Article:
·Immediately following the 9-11 WorldTradeCenter attacks, operational failures and telecommunications breakdowns led to significant liquidity bottlenecks, threatening the safety and soundness of the financial system.[xi]Many firms mistakenly believed that their communications systems were redundant, only to discover that all of their lines traveled through, and were subject to, single points of failure.Assumptions about the availability of human resources also proved wrong when the closure of lower Manhattan blocked personal movement.[xii]
·A malfunctioning network card on a desktop computerprevented Los Angeles airport customs officials from screening more than 20,000 arriving international passengers, both American and foreign, who were stranded in four airport terminals and 60 planes.[xiii]
Sourcing & Extended Supply Chain
·A leading US payment processor was forced out of business after suffering a security breach affecting up to 40 million credit cards.[xiv]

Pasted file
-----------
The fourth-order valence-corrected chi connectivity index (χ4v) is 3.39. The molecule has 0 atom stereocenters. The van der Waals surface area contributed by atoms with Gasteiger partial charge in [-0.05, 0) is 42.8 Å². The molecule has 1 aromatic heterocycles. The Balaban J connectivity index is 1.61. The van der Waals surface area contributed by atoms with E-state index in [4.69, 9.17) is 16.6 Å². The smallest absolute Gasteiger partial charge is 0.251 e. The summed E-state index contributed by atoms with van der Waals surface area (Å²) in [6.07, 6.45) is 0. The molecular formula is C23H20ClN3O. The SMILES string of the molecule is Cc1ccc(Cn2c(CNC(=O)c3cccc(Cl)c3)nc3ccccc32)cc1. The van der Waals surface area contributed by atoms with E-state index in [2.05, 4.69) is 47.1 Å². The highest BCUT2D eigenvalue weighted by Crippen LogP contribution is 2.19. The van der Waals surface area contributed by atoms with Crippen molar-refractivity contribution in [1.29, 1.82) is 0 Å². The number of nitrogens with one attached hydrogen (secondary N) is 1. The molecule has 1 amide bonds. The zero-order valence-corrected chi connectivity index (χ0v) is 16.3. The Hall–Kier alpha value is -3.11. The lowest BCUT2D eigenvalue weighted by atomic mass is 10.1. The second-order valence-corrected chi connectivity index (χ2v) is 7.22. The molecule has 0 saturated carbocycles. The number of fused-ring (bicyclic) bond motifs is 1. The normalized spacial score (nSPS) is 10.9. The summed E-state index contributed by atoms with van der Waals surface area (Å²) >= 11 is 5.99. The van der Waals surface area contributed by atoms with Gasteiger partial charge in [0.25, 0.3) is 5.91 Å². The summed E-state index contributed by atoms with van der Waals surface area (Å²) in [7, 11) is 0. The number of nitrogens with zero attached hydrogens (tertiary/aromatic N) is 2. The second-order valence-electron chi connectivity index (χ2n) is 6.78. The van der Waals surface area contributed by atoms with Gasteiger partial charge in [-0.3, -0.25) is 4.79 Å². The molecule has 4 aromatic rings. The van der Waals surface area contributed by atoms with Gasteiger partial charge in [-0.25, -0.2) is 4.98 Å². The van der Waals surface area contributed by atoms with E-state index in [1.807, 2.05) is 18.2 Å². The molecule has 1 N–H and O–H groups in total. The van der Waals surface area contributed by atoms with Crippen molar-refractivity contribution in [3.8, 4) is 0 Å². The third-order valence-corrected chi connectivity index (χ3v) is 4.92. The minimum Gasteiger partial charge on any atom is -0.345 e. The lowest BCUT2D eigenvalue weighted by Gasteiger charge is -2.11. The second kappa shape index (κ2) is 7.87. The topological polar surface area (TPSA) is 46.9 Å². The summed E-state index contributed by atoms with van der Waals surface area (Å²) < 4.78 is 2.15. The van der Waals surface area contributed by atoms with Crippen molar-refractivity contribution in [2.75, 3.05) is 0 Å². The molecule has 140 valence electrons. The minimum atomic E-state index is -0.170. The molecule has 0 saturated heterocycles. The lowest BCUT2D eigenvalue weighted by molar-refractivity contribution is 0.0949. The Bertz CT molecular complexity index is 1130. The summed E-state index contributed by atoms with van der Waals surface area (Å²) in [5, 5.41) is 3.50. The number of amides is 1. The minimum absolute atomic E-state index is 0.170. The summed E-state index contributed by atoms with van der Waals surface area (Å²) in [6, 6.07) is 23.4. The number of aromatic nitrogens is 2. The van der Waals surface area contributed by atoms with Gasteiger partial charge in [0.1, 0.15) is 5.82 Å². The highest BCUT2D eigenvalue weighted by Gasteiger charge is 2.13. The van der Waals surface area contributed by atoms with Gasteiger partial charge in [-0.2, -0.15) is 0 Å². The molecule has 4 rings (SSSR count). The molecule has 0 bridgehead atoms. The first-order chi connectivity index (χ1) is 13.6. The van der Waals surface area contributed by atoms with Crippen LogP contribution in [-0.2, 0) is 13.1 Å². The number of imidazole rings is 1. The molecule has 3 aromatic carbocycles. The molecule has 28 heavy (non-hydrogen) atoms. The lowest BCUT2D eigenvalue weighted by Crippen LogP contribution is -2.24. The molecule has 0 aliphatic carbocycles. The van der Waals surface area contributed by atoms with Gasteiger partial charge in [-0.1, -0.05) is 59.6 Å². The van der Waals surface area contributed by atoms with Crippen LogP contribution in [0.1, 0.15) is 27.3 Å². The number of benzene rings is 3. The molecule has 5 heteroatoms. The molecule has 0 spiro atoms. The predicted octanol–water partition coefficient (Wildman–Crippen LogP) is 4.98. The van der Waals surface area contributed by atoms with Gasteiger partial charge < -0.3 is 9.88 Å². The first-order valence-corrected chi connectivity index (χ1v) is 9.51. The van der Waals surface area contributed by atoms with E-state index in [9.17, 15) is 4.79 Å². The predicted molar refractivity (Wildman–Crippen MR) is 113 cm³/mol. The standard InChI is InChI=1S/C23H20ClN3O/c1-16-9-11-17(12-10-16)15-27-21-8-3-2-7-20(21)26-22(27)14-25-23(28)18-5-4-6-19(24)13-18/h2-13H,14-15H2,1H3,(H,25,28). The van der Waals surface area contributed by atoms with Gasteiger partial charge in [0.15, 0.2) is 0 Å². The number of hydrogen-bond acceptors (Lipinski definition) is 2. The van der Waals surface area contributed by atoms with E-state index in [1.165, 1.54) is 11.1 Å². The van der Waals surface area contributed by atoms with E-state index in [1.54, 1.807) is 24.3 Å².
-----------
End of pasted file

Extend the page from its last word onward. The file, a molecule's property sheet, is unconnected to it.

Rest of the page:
·False assumptions regarding fault-tolerant hardware in a computerized radiation therapy machine appear to have led to “the worst series of radiation accidents in the 35-year history of medical accelerators,” including several deaths.[xv]
Assurance & Validation
·A $125 million Mars orbiter was lost because engineers failed to convert key data from English units of measurement to metric units.[xvi]
·A computer company announced a pretax charge of more than $1B to repair defects in its next-generation game machine related to too much heat being generated by components. [xvii]
[i] “Bank Outlines How Trader Hid His Activities,” New York Times, January 28, 2008, at http://www.nytimes.com/2008/01/28/business/worldbusiness/28bank.html?ref=todayspaper.
[ii] “The Subprime Loan Machine,” New York Times, March 23, 2007
[iii]See, "Erroneous Order for Big Sales Briefly Stirs Up the Big Board,"New York Times, October 3, 2002.